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, 122 (11), 3955-9

Progranulin Deficiency Promotes Neuroinflammation and Neuron Loss Following Toxin-Induced Injury

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Progranulin Deficiency Promotes Neuroinflammation and Neuron Loss Following Toxin-Induced Injury

Lauren Herl Martens et al. J Clin Invest.

Abstract

Progranulin (PGRN) is a widely expressed secreted protein that is linked to inflammation. In humans, PGRN haploinsufficiency is a major inherited cause of frontotemporal dementia (FTD), but how PGRN deficiency causes neurodegeneration is unknown. Here we show that loss of PGRN results in increased neuron loss in response to injury in the CNS. When exposed acutely to 1-methyl-4-(2'-methylphenyl)-1,2,3,6-tetrahydrophine (MPTP), mice lacking PGRN (Grn⁻/⁻) showed more neuron loss and increased microgliosis compared with wild-type mice. The exacerbated neuron loss was due not to selective vulnerability of Grn⁻/⁻ neurons to MPTP, but rather to an increased microglial inflammatory response. Consistent with this, conditional mutants lacking PGRN in microglia exhibited MPTP-induced phenotypes similar to Grn⁻/⁻ mice. Selective depletion of PGRN from microglia in mixed cortical cultures resulted in increased death of wild-type neurons in the absence of injury. Furthermore, Grn⁻/⁻ microglia treated with LPS/IFN-γ exhibited an amplified inflammatory response, and conditioned media from these microglia promoted death of cultured neurons. Our results indicate that PGRN deficiency leads to dysregulated microglial activation and thereby contributes to increased neuron loss with injury. These findings suggest that PGRN deficiency may cause increased neuron loss in other forms of CNS injury accompanied by neuroinflammation.

Figures

Figure 1
Figure 1. Increased neuron death and microglial activation caused by PGRN deficiency in a model of CNS injury.
(A) Representative SNpc sections showing decreased numbers of TH-positive neurons and increased numbers of IBA1-positive microglia following MPTP exposure in PGRN-deficient mice. Dashed lines indicate SNpc. Scale bars: 500 μm. (B) Quantification of TH-positive neurons and IBA1-positive microglia in the SNpc in the global PGRN-deficient mouse model. Numbers denote n per group. *P < 0.05, MPTP versus PBS; P < 0.05, Grn+/+ MPTP versus Grn–/– MPTP; ††P < 0.01, Grn–/– MPTP versus either Grn+/+ or Grn+/– MPTP. (C) Quantification of TH-positive and IBA1-positive microglia in the SNpc in the microglia-targeted PGRN-deficient mouse model. Numbers denote n per group. *P < 0.05, MPTP versus PBS; P < 0.05, Cd11b-Cre;Grnfl/fl MPTP versus Cd11b-Cre+;Grnfl/fl MPTP. (D) Representative confocal images showing that MPTP treatment decreased the number of TH-positive neurons (red) and increased the numbers of activated microglia (green) in the SNpc of Grn–/– mice. Arrows indicate activated microglia. Scale bar: 20 μm.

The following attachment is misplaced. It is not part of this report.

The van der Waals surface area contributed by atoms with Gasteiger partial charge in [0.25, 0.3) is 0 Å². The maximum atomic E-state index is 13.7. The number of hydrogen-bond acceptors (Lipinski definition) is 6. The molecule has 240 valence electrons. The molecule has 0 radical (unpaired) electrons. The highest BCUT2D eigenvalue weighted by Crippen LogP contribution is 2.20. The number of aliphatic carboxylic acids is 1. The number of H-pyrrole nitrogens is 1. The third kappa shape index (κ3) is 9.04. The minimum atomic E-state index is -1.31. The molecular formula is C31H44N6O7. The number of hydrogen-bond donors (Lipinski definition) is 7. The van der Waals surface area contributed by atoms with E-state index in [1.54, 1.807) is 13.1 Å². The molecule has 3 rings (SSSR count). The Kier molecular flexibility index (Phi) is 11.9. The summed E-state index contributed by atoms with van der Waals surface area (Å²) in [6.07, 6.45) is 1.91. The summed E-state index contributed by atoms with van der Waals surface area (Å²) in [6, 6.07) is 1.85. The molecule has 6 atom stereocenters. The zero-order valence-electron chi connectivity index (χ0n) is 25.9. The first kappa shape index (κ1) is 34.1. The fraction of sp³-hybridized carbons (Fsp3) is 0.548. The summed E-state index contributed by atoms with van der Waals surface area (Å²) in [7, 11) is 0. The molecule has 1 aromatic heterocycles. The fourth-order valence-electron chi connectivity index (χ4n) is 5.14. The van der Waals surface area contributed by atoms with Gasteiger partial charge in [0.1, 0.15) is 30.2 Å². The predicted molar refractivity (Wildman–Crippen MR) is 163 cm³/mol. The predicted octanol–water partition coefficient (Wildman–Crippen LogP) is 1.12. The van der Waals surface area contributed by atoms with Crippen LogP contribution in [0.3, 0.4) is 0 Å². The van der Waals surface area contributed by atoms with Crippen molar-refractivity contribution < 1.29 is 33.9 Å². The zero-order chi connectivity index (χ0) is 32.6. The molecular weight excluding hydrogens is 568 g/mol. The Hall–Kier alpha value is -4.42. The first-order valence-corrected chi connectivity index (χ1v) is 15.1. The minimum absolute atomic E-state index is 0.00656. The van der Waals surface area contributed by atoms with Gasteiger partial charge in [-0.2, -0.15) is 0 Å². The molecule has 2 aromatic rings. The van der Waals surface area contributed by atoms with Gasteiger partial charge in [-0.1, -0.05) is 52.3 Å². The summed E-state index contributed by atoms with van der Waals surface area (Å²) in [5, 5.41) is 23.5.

Figure 2
Figure 2. Microglial PGRN deficiency increases the death of cultured neurons.
(A) Grn mRNA levels in cultured primary neurons and microglia. *P < 0.001. (B) Similar numbers of surviving Grn+/+ and Grn–/– midbrain neurons (TUJ1 or TH immunolabeled) following MPP+ treatment. *P < 0.05, 5 μM versus untreated. (C) Immunoblot showing reduced levels of secreted PGRN in Grnfl/fl mixed cortical cultures infected with Iba1-Cre lentivirus. (D) Quantification of secreted PGRN in mixed cortical cultures. *P < 0.01. (E) Representative image showing decreased survival of MAP2-positive neurons in mixed cultures lacking microglial PGRN compared with control cultures. *P < 0.001. Scale bar: 20 μm. (F) Increased risk of death for wild-type neurons exposed to conditioned media from LPS/IFN-γ–treated PGRN-deficient microglia. *P < 0.0001 (log-rank test), LPS/IFN-γ–treated conditioned media compared with PBS-treated conditioned media.
Figure 3
Figure 3. PGRN-deficient microglia exhibit a hyperactivated inflammatory response.
(A) Increased inflammatory cytokine mRNA levels in LPS/IFN-γ–treated Grn–/– microglia, compared with Grn+/+ controls, that was rescued by lentiviral infection with murine PGRN (MuGrn). *P < 0.05 compared with PBS; P < 0.05 compared with Grn–/– LPS/IFN-γ. (B) Representative time plots revealing increased secretion of inflammatory cytokines by LPS/IFN-γ–treated Grn–/– microglia compared with similarly treated Grn+/+ cultures.

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